Remember the fried pies McDonald's used to serve back in the '70s? The tasty treats were a personal favorite of mine, even more tantalizing than Happy Meals. I always tried to talk the adults I was with into purchasing one for me. There was something about the texture, the flavor, the sheer warmth and scent of a hot pie that made me happy.
Of course, times changed. Restaurants started going healthy. "Fried" became a dirty word. The delectable temptation under the Golden Arches disappeared and I stopped frequenting the franchise.
Over the years, I've tried all sorts of pies -- meringue, cream, nut, fried, baked.
I've had all sorts of pie configurations -- round, square, wedges, some served cold and some served hot.
I've had Mile High Pie from Ed & Kay's, Ms. Lena's Fried Pies, the momentous Strawberry Pie from Strawn's in Shreveport and Boston Cream Pie at the Omni Parker House in Boston.
But I never found that first love of pie again.
That is, until earlier this month, when on a Saturday evening I happened to find an old friend in an unexpected place, a barbeque joint here in Little Rock. My joy in finding this blessing on a plate was only equalled by the more than reasonable price for the bubbling hot wonder.
I am a sucker for pies in any shape or form, and after dining on brisket and twice-baked stuffed potato I craved another sweet offering from the dessert menu. And for $1.25, how could I go wrong with a hot peach pie?
The place -- Cross Eyed Pig BBQ off Highway 10 in West Little Rock, behind NYPD Pizza. I was told it would take a few minutes to prepare the pie, so I sat down and joined in conversation with my traveling companion.
Within minutes, the pie had arrived -- a crispy, golden pocket of goodness served up with a pile of whipped cream on the side. It was very hot and the aroma drew memories out of hiding in my mind.
Somehow or another, Cross Eyed Pig has managed to recreate a childhood favorite right down to the crispy bubbles on the surface. The hot pies are perfectly augmented with the cool cream and a real bargain for someone who wants to make a trip down memory lane.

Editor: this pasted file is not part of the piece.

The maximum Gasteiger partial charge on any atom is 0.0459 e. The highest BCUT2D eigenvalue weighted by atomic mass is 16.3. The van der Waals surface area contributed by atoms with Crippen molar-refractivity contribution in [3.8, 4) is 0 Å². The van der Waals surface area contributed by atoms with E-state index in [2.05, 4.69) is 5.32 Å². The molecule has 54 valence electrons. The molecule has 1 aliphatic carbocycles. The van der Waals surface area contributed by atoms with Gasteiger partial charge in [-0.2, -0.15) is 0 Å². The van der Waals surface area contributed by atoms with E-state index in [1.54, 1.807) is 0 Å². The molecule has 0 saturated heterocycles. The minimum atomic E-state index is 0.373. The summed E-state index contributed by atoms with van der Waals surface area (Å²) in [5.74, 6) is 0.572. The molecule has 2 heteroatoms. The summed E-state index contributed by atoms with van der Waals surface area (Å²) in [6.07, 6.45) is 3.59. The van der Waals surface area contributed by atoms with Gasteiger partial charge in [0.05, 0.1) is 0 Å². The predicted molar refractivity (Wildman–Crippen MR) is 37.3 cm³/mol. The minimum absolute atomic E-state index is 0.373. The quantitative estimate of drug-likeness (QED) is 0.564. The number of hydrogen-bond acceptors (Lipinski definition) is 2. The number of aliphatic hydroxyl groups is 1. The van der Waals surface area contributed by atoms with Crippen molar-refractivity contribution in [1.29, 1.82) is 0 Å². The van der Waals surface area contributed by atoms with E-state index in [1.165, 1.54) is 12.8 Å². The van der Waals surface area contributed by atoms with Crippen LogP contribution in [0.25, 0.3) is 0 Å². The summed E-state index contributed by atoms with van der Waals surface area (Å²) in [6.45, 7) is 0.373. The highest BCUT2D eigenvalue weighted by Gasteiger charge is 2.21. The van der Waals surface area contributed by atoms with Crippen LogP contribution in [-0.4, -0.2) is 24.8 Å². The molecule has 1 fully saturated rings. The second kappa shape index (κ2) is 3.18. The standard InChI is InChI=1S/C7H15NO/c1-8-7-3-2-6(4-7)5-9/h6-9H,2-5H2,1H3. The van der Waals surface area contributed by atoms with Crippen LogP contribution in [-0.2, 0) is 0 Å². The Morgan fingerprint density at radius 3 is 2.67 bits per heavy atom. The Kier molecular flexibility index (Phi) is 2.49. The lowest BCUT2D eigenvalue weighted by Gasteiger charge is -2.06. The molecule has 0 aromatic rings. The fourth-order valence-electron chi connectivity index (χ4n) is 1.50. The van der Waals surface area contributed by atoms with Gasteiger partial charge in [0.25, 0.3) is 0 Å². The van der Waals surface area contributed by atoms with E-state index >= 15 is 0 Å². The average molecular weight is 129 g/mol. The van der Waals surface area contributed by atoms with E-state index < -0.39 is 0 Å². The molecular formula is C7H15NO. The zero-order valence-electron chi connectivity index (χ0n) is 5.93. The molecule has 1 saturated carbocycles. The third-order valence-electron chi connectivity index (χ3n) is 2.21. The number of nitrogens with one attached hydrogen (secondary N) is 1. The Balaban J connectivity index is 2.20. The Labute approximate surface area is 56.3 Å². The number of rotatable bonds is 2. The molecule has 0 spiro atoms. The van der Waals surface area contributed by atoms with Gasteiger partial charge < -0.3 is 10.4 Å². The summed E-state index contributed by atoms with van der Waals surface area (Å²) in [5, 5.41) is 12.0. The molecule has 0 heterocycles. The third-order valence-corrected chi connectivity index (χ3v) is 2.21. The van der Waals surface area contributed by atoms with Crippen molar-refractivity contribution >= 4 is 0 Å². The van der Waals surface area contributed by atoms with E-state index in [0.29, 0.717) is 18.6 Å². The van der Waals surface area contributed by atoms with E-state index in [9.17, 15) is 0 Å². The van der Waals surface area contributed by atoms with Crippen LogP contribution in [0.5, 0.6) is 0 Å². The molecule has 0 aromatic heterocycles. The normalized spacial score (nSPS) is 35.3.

Of course, that's not all the Cross Eyed Pig has to offer. Unlike a lot of other restaurants out there, Cee-Pig prides itself on its meat, good and hearty portions that bear witness to great smoke. In fact, I can't brag enough about that smoke ring -- the hallmark of a great piece of meat. Brisket at Cross Eyed Pig is served up in chunky slabs that show off the meat's grain. A good dinner ($7.95) comes with a couple of sides -- and if you miss out on the potato salad with its heavy dose of sour cream, you're making a huge mistake.
One very welcome addition to the menu is the Twice Baked Potato ($5.75 with choice of meat). While I've encountered barbeque stuffed potatoes elsewhere, finding them in Little Rock has been more than challenging. Not only does the Cross Eyed Pig carry the specialty, it does it better than I've had elsewhere. By cooking the potatoes, scooping them out, refilling them and baking them again, they're rendered into soft and savory comfort food. Don't want meat in your potato? You can also have the potato as a side item ($3.50).
You'll find the West Little Rock Cross Eyed Pig at 6015 Chenonceau Boulevard -- out behind NYPD Pizza, or call (501) 227-RIBS. Or catch the original location at 1701 Rebsamen Park Road for lunch Monday-Friday (you can call (501) 265-0000 to order there). If you do stop in at that location, be sure to say hello to Anthony. One way or another, you'll find menus at CrossEyedPig.com.